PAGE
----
Friday, October 25, 2013

The Ocean at the End of the Lane by Neil Gaiman

No one writes nightmares like Neil Gaiman. The queasy uncertainty about a parent's love, the shapes in the dark that don't yet have rational explanations, the sense that the world is full of mysterious rules that it's dangerous to break, these childhood fears are far more terrifying than gore and mayhem. Too terrifying for an adult, except when something awakens the memory.

The narrator has returned to childhood haunts for a funeral. Something draws him down to the end of the lane where an encounter with one of the Hempstock women brings back memories of what happened when he was seven and a suicide let something dangerous enter his world.

There are moments of humor in this child's eye view of incomprehensible reality, and there's always the reassuring presence of the Hempstocks - granny, mother, and daughter. There are echoes of the patterns of myth and folklore in this fairy tale for a modern world. There are lyrical passages as when the narrator enters the ocean that Lettie Hempstock says exists in their farm pond. “I saw the world I had walked since my birth and I understood how fragile it was, that the reality I knew was a thin layer of icing on a great dark birthday cake writhing with grubs and nightmares and hunger.”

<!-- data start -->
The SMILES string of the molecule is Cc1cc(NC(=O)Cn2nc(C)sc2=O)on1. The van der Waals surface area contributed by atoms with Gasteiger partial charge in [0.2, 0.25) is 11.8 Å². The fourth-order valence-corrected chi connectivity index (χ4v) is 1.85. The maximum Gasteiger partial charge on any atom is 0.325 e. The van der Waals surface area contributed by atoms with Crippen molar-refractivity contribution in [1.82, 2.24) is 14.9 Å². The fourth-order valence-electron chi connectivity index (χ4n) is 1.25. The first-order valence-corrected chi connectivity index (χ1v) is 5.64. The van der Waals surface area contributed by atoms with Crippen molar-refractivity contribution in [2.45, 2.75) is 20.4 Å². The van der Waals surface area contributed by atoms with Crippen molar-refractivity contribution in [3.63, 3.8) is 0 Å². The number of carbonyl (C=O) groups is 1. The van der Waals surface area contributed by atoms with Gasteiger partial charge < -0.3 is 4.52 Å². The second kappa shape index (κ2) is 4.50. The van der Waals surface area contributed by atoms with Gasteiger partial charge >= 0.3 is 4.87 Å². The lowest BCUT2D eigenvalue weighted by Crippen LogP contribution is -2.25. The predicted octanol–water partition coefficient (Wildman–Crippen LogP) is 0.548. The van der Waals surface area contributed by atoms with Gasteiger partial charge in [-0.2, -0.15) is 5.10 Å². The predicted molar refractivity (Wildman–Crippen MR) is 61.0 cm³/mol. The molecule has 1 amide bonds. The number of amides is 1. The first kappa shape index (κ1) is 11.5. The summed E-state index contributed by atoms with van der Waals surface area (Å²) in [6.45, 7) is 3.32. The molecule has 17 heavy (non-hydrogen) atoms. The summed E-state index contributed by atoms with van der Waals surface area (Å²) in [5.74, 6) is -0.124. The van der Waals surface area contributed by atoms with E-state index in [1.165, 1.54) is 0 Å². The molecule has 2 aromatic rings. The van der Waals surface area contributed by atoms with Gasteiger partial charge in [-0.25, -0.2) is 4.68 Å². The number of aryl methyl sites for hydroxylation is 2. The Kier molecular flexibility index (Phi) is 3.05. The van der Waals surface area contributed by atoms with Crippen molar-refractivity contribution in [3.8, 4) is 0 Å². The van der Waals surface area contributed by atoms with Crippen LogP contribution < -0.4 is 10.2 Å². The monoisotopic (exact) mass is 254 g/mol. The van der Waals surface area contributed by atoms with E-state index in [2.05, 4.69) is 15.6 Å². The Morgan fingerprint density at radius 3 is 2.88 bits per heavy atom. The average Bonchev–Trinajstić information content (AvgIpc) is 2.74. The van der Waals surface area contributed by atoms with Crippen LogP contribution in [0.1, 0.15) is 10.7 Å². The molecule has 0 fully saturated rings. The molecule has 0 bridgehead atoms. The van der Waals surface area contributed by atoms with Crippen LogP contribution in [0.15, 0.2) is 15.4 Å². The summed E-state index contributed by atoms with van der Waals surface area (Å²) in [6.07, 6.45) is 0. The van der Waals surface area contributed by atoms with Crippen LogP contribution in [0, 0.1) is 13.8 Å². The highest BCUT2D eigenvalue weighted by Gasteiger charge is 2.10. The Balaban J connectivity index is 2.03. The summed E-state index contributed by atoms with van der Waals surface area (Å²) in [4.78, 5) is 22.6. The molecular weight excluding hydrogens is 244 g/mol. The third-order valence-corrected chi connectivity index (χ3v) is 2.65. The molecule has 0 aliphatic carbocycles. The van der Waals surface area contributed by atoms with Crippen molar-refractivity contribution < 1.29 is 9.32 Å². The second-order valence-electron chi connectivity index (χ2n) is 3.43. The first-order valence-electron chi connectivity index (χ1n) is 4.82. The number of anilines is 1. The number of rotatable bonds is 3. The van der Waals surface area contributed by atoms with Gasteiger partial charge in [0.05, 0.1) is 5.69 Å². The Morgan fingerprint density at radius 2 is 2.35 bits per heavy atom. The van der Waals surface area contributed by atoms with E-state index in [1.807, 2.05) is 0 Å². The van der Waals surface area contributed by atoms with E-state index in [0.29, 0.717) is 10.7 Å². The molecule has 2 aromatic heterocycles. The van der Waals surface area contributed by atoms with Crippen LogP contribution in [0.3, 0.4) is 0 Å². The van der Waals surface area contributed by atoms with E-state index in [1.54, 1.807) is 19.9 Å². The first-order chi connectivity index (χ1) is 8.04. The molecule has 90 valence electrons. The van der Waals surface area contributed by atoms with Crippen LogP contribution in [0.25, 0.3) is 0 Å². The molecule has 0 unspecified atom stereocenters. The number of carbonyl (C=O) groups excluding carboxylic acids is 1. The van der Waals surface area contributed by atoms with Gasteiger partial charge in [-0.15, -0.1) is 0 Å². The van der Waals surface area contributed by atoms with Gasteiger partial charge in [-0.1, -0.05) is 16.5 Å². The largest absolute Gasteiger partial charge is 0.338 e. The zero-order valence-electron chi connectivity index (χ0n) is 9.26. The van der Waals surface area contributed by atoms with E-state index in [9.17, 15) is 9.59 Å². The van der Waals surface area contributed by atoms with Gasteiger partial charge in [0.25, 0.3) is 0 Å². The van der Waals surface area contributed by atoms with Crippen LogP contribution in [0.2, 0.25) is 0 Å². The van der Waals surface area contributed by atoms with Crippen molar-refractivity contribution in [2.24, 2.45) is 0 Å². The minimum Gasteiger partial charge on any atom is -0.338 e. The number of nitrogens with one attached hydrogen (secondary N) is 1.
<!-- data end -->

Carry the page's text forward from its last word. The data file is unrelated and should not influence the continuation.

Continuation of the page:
Though The Ocean at the End of the Lane takes place in Spring, it would make a great family read-aloud for Halloween. The author's Coraline evokes similar chills.

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